Conscious Choice cover

From the press release: In this ground-breaking new history of early America, historian Robert Zimmerman not only exposes the lie behind The New York Times 1619 Project that falsely claims slavery is central to the history of the United States, he also provides profound lessons about the nature of human societies, lessons important for Americans today as well as for all future settlers on Mars and elsewhere in space.

 
Conscious Choice: The origins of slavery in America and why it matters today and for our future in outer space, is a riveting page-turning story that documents how slavery slowly became pervasive in the southern British colonies of North America, colonies founded by a people and culture that not only did not allow slavery but in every way were hostile to the practice.  
Conscious Choice does more however. In telling the tragic history of the Virginia colony and the rise of slavery there, Zimmerman lays out the proper path for creating healthy societies in places like the Moon and Mars.

 

“Zimmerman’s ground-breaking history provides every future generation the basic framework for establishing new societies on other worlds. We would be wise to heed what he says.” —Robert Zubrin, founder of founder of the Mars Society.

 

Available everywhere for $3.99 (before discount) at Amazon, Barnes & Noble, and all ebook vendors, or direct from the ebook publisher, ebookit. And if you buy it from ebookit you don't support the big tech companies and I get a bigger cut much sooner.


Four new names proposed for periodic table

Scientists in Russia, Japan, and the United States have proposed four new names for the elements they helped discover.

The periodic table will soon have four new names added to its lower right-hand corner. Element 113 should be named nihonium (Nh); element 115 moscovium (Mv); element 117 tennessine (Tc) and element 118 oganesson (Og), according to proposals outlined on 8 June by chemistry’s governing body, the International Union of Pure and Applied Chemistry (IUPAC).

The laboratories who were credited with the discovery of the elements – in Russia, the United States and Japan – got to propose the names under the constraint that elements can only be named after one of their chemical or physical properties, a mythological concept, a mineral, a place or country, or a scientist.

The last choice, oganesson, is only the second element named after a living person. It will one of a more than a dozen elements named after individuals, overall.

The post originally said that ogranesson was only the second named after a person. My readers noted that many elements had been named for people, which implied the article was wrong. In truth, I was wrong. The article was more specific and correct, noting that this was only the second element to be named for a living person, as the editor of Nature wrote to explain. I have thus corrected the post, and noted my error here.

Readers!
 

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12 comments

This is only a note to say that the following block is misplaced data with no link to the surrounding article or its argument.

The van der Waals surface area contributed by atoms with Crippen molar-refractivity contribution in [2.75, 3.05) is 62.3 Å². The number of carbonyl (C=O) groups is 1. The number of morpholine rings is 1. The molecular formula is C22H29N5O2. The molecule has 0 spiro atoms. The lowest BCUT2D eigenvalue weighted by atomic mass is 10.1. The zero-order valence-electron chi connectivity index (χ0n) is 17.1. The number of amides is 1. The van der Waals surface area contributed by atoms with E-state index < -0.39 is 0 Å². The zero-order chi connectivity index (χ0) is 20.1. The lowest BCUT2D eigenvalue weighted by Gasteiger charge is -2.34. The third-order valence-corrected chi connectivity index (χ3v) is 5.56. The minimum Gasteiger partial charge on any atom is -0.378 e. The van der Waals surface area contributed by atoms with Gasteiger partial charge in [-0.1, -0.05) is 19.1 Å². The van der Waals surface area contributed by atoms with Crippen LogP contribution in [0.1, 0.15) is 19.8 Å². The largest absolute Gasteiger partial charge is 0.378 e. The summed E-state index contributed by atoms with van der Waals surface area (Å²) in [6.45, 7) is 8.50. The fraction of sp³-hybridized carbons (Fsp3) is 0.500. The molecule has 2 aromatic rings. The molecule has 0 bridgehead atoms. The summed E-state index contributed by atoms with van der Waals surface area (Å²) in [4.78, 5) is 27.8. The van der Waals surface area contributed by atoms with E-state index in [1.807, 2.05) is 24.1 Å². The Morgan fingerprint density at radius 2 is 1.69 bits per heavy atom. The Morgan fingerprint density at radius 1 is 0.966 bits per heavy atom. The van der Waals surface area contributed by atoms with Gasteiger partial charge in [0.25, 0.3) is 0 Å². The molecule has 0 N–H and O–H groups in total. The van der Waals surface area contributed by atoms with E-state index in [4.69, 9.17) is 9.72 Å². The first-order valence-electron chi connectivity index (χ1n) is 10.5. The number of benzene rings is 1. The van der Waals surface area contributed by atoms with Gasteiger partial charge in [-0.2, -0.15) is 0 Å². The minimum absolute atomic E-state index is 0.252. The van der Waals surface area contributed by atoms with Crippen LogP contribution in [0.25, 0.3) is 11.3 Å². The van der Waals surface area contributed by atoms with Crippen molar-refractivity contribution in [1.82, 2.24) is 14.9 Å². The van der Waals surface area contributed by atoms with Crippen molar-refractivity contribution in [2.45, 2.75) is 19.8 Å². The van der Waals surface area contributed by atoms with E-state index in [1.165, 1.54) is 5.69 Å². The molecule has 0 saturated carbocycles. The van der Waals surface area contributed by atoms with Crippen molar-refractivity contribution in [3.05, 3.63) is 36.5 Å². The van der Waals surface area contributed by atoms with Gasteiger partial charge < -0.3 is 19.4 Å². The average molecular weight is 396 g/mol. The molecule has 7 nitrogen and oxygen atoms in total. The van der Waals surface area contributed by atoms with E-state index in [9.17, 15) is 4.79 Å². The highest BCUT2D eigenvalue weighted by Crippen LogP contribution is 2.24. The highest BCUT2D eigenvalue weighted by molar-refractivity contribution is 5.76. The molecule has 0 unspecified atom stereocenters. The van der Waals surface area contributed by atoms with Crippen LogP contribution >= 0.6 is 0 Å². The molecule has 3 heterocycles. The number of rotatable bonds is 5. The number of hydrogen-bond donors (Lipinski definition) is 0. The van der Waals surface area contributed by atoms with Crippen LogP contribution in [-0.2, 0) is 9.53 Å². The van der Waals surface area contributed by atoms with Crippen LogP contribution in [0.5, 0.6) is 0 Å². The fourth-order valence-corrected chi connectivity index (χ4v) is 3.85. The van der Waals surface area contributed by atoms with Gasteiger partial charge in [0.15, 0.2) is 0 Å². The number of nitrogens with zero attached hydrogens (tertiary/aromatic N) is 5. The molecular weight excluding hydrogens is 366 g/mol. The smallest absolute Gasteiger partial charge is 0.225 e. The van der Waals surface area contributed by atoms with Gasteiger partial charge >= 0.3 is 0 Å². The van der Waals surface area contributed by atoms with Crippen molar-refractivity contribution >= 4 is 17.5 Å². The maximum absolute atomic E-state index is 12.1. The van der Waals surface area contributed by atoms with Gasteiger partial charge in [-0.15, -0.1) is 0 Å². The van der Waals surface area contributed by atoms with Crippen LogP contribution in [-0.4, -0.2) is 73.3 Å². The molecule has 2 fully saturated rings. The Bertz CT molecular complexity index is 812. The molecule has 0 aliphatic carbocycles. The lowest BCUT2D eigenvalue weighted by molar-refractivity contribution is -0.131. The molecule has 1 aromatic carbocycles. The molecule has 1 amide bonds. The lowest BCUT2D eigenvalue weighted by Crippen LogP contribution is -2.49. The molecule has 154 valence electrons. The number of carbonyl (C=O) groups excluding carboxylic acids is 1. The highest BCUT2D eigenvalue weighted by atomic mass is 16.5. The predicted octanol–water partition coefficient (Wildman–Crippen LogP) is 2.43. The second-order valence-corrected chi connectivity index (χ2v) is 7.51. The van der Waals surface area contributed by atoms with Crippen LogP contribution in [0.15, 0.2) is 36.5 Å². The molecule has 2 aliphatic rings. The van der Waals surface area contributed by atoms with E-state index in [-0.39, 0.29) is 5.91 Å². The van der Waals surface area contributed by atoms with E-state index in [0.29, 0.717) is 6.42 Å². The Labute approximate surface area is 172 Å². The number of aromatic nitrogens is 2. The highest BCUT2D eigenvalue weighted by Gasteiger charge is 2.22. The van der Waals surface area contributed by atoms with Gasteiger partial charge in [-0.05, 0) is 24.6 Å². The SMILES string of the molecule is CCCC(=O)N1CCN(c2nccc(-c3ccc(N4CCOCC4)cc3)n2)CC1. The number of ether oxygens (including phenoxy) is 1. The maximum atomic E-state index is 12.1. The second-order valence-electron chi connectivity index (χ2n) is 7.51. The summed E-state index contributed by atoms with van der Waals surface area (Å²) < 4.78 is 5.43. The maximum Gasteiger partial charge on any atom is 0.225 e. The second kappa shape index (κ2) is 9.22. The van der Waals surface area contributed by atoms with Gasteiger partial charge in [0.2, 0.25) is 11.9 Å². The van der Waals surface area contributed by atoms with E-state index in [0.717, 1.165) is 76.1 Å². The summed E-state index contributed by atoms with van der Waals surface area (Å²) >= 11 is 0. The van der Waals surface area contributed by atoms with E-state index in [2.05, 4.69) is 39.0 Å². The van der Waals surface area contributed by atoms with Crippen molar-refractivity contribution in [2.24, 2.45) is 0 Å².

• Matt in AZ

    There are over a dozen elements named after a person.

  • Well, so much for depending on a science journal like Nature to do good fact-checking. I relied on their article for what I wrote, which was a mistake.

  • The Nature article is correct. As it states, the name oganesson “will mark only the second time that an element has been named after a living scientist”.

    That’s “living” scientist.

    The other elements named after scientists were announced after the researchers in question had passed away. Yuri Oganessian, aged 83, is still alive and no doubt looking forward to having the exceedingly rare honour of having an element named after him in his lifetime. (Well, I expect so: I’ve asked him for comment for the article, but not got a reply yet!)

    cheers

    Richard Van Noorden (news editor, Nature).

  • wayne

    If Wikipedia is to believed, I’m counting more than 2… but I’m just a civilian.

  • Ah, I stand corrected, from the highest source! Thank you. I will correct the post again

  • Wayne

    Einstein, Fermi, Lawrence, Seaborg….

  • Matt in AZ

    Periodic Videos just posted an episode about the 4 newly named elements. Their other videos are also well worth checking out.

    https://www.youtube.com/watch?v=wswa0NuBbMw

  • wayne

    Matt in AZ:
    I’ve heard about these Periodic Videos– thanks for the link.

    Help me out on this named after a “living person” element-thing;
    Was it just previously Seaborg alone?
    >Einstein, Fermi, and Lawrence were all alive when their respective elements were discovered –so should I assume they were dead when the elements were officially named in their honor, or what?

  • Wayne: The editor of Nature was quite clear. Only two people have ever had elements named after them while they were alive. All the others were honored after their death. That he was willing to comment on BtB to correct the record tells me that he did his due diligence and got this right in the article.

  • wayne

    Ok, my error in comprehension. I stand enlightened.

  • Jim R

    While we are nitpicking here, the symbol Tc is already taken, for element 43.

    Nice website, by the way. Heard about it from the John Batchelor Show.

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